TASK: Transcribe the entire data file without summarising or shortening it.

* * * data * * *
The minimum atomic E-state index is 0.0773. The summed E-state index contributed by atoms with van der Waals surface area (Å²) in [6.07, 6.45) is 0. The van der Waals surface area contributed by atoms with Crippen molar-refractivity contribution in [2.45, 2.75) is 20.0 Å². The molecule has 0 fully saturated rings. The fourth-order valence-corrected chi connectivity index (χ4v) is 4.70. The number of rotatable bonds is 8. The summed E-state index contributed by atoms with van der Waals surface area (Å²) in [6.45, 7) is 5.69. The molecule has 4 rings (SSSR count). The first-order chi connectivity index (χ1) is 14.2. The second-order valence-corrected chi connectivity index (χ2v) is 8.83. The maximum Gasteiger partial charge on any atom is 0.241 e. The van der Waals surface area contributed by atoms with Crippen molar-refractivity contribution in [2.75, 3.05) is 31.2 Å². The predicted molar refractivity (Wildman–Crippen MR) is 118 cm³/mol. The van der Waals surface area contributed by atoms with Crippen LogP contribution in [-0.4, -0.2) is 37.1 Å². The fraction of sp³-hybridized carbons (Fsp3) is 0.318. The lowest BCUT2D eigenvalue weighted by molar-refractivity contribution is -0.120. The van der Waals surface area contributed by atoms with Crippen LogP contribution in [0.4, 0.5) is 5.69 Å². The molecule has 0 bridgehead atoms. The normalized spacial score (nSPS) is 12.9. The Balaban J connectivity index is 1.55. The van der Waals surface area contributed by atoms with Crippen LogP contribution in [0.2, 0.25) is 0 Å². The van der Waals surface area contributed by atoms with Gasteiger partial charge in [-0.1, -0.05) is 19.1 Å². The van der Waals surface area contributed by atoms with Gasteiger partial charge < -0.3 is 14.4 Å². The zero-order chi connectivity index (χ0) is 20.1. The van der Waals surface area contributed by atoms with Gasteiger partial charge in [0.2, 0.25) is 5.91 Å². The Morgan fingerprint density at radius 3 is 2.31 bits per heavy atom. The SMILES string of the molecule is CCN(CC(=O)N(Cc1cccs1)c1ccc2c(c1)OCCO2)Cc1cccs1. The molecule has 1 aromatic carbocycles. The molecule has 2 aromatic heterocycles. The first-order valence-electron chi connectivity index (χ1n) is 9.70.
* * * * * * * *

The minimum atomic E-state index is 0.0773. The summed E-state index contributed by atoms with van der Waals surface area (Å²) in [6.07, 6.45) is 0. The van der Waals surface area contributed by atoms with Crippen molar-refractivity contribution in [2.45, 2.75) is 20.0 Å². The molecule has 0 fully saturated rings. The fourth-order valence-corrected chi connectivity index (χ4v) is 4.70. The number of rotatable bonds is 8. The summed E-state index contributed by atoms with van der Waals surface area (Å²) in [6.45, 7) is 5.69. The molecule has 4 rings (SSSR count). The first-order chi connectivity index (χ1) is 14.2. The second-order valence-corrected chi connectivity index (χ2v) is 8.83. The maximum Gasteiger partial charge on any atom is 0.241 e. The van der Waals surface area contributed by atoms with Crippen molar-refractivity contribution in [2.75, 3.05) is 31.2 Å². The predicted molar refractivity (Wildman–Crippen MR) is 118 cm³/mol. The van der Waals surface area contributed by atoms with Crippen LogP contribution in [-0.4, -0.2) is 37.1 Å². The fraction of sp³-hybridized carbons (Fsp3) is 0.318. The lowest BCUT2D eigenvalue weighted by molar-refractivity contribution is -0.120. The van der Waals surface area contributed by atoms with Crippen LogP contribution in [0.4, 0.5) is 5.69 Å². The molecule has 0 bridgehead atoms. The normalized spacial score (nSPS) is 12.9. The Balaban J connectivity index is 1.55. The van der Waals surface area contributed by atoms with Crippen LogP contribution in [0.2, 0.25) is 0 Å². The van der Waals surface area contributed by atoms with Gasteiger partial charge in [-0.1, -0.05) is 19.1 Å². The van der Waals surface area contributed by atoms with Gasteiger partial charge < -0.3 is 14.4 Å². The zero-order chi connectivity index (χ0) is 20.1. The van der Waals surface area contributed by atoms with Gasteiger partial charge in [0.2, 0.25) is 5.91 Å². The Morgan fingerprint density at radius 3 is 2.31 bits per heavy atom. The SMILES string of the molecule is CCN(CC(=O)N(Cc1cccs1)c1ccc2c(c1)OCCO2)Cc1cccs1. The molecule has 1 aromatic carbocycles. The molecule has 2 aromatic heterocycles. The first-order valence-electron chi connectivity index (χ1n) is 9.70.